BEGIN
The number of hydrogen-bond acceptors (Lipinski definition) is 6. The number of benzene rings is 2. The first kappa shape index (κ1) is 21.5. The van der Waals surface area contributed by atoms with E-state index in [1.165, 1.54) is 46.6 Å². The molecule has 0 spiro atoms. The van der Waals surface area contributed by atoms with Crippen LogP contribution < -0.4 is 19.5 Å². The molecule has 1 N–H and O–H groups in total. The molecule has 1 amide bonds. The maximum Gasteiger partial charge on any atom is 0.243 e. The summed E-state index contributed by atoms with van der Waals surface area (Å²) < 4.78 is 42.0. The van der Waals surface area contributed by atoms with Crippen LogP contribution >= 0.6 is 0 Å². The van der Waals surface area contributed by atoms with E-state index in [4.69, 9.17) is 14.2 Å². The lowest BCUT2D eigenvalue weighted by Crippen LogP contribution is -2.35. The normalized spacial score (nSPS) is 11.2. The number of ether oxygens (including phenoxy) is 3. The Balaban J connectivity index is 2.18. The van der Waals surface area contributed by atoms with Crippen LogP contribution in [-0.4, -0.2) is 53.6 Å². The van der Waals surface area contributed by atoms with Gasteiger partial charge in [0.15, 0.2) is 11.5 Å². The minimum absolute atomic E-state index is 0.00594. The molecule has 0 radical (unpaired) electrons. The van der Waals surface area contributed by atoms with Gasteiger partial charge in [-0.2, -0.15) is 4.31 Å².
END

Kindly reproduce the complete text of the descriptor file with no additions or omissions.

The number of hydrogen-bond acceptors (Lipinski definition) is 6. The number of benzene rings is 2. The first kappa shape index (κ1) is 21.5. The van der Waals surface area contributed by atoms with E-state index in [1.165, 1.54) is 46.6 Å². The molecule has 0 spiro atoms. The van der Waals surface area contributed by atoms with Crippen LogP contribution < -0.4 is 19.5 Å². The molecule has 1 N–H and O–H groups in total. The molecule has 1 amide bonds. The maximum Gasteiger partial charge on any atom is 0.243 e. The summed E-state index contributed by atoms with van der Waals surface area (Å²) < 4.78 is 42.0. The van der Waals surface area contributed by atoms with Crippen LogP contribution >= 0.6 is 0 Å². The van der Waals surface area contributed by atoms with E-state index in [4.69, 9.17) is 14.2 Å². The lowest BCUT2D eigenvalue weighted by Crippen LogP contribution is -2.35. The normalized spacial score (nSPS) is 11.2. The number of ether oxygens (including phenoxy) is 3. The Balaban J connectivity index is 2.18. The van der Waals surface area contributed by atoms with Crippen LogP contribution in [-0.4, -0.2) is 53.6 Å². The van der Waals surface area contributed by atoms with Gasteiger partial charge in [0.15, 0.2) is 11.5 Å². The minimum absolute atomic E-state index is 0.00594. The molecule has 0 radical (unpaired) electrons. The van der Waals surface area contributed by atoms with Gasteiger partial charge in [-0.2, -0.15) is 4.31 Å².